The Culture Of Violence

Often times we don’t even realize that something said or done, that may seem small in the moment, negatively contributes to rape culture. Even if the intent isn’t bad, it’s time to check ourselves and others in order to reverse normalization of rape and sexual assault.

We don’t have the power to stop perpetrators from choosing to assault or rape; it is never caused by anything the victim does, says, or wears. If he/she does not give consent, it is a crime. However, if we begin to recognize examples of the culture of violence in our lives and the detrimental effect it has, we can begin to try and do what we can to stop it. This may mean speaking up if you hear a joke about rape, changing victim-blaming language, or giving victims the respect they deserve.

Examples of Rape Culture in Action:

  • Rape jokes such as “That test was so hard, it totally raped me”
  • The use of phrases “____ was raped/assaulted” instead of “_____ raped/assaulted ____."

  • The hesitation to hold people accountable for their actions by calling them a “rapist” or “perpetrator of assault”

  • Take a look at the thousands of posts with the hashtag #RapeCultureIsWhen on Twitter

 

 

  • The use of lyrics such as “I know you want it, You're a good girl, Can't let it get past me” and “The way you grab me, Must wanna get nasty” in Robin Thicke’s popular song “Blurred Lines”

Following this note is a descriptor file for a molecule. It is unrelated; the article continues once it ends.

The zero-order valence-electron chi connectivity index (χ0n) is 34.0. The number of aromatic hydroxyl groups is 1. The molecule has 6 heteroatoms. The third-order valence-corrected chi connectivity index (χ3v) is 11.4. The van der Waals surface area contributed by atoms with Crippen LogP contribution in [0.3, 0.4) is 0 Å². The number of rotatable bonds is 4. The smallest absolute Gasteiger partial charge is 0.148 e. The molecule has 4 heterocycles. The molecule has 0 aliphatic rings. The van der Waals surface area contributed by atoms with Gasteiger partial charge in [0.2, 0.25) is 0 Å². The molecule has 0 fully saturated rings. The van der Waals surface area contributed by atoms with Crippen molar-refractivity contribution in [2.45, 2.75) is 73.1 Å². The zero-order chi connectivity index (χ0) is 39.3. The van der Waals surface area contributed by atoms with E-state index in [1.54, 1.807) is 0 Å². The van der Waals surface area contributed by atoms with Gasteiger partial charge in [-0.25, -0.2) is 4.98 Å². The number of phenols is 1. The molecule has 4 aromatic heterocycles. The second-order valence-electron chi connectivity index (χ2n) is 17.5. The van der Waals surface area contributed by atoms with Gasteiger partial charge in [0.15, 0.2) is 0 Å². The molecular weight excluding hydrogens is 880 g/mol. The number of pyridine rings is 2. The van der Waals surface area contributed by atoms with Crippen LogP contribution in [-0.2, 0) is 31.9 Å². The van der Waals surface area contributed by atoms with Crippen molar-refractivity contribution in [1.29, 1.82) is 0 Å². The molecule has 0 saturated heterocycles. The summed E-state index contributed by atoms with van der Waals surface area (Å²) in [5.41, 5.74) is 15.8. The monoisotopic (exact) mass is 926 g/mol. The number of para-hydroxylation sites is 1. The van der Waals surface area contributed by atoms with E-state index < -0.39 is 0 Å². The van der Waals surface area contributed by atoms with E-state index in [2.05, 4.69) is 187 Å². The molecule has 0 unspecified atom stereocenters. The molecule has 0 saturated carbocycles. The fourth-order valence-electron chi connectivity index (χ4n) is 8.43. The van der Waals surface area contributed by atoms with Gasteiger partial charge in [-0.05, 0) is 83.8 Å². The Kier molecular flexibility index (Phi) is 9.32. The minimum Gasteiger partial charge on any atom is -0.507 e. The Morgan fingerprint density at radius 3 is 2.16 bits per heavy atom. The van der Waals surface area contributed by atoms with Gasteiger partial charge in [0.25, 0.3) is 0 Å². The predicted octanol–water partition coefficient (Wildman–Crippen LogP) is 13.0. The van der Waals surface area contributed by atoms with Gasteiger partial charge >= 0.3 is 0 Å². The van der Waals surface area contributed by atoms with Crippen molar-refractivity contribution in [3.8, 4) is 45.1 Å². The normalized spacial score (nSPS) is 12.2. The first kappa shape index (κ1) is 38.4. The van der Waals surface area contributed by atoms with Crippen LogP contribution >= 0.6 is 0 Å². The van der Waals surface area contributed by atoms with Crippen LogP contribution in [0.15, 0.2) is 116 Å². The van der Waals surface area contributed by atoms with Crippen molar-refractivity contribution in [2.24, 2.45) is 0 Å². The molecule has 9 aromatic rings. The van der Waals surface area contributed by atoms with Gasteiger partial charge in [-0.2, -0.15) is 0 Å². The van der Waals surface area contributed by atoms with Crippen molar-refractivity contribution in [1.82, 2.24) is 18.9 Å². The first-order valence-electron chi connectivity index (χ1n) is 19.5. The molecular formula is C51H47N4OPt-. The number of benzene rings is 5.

(Shown above - Lyrics from Robin Thicke’s “Blurred Lines” next to phrases rapists have said to their victims.) 

  • This tweet from our President, which suggests that instead of teaching people not to assault others and hold them accountable if they choose to, we should separate men and women

 

  • Social media accounts such as “Old Row” and “Total Frat Move” degrading and objectifying women

 

If you enjoyed this article, check out my other one in this series - “Sexual Violence Prevention - Victim Support”. If you are interested in learning more about sexual violence prevention at ASU go to https://sexualviolenceprevention.asu.edu/. The program I took part in is offered every semester for sorority women and there is also one coming Fall 2018 for fraternity men.